Two-time Grammy winner Rickie Lee Jones brings her soulful, heartfelt sound to the stage of Kahilu Theatre 7 p.m. Aug. 5. Jones took the pop music scene by storm in 1979 with her mega hit, “Chuck E’s in Love,” and since has continued to bravely venture off the traditional songwriting path with over a dozen acclaimed albums.
Her latest album, “The Other Side of Desire” is the first new music she has written in over 10 years. It was inspired by Jones’ current hometown of New Orleans. Ann Powers, of NPR, states that Jones, “consciously honors the musical styles birthed within America’s most sonically spectacular city.”
Since her iconic hit, she’s ventured into daring, unconventional musical territory while maintaining her reputation as a progressive and innovative performer.
“This work is inspired by many years of sitting with all the events of my life until I had something to paint with,” says Jones. “I came to New Orleans to write and to live a different way than what I have known on the west coast. Here is another record then, made of my imagination, and whatever else that has no words, using the clay of this place and the shapes of my eyes to form some kind of picture of my life, or my heart, that I alone can understand, and hopefully that others can enjoy.”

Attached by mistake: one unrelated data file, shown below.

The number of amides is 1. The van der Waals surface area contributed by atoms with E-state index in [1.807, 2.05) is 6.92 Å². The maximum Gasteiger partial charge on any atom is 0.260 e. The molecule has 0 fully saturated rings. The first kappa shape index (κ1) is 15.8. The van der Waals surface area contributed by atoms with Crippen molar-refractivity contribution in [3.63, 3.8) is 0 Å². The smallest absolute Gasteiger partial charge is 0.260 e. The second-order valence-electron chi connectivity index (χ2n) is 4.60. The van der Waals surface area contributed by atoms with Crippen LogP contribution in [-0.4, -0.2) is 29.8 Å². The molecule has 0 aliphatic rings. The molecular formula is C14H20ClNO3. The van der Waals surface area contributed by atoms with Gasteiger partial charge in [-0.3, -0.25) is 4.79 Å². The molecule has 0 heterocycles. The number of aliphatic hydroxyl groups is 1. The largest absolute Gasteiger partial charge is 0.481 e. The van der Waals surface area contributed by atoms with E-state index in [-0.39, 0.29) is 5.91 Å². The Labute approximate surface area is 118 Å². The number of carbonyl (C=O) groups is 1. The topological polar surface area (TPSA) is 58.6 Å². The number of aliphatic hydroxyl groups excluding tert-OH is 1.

Jones graced the cover of Rolling Stone magazine twice in two years. She was also given three song performances for her second appearance on Saturday Nigh Live, which is unprecedented. Her overt sexuality and tell-it-like-it-is style of songwriting earned her the description “confessional songwriter.”
If nothing else, Jones is a survivor which is reflected in her many songs. Tales of women struggling on the edge of darkness, yet still maintaining a vibrancy, she manages to spin songs that turn adversities into adventures and troubled words into inspirations.
“So now, no beret, no boyfriends, no badass bravado,” says Jones. “I am badass. But who cares. No one is taking my lifestyle to market. I am who I am, the age I am. I am happy with the loss of prestige. We are just who we are here. I see folks with 25 million in their bank account, acting like they are poor singers and wonder, how does that work when you are alone? Who are you? Really. Give it away. You will still be you.”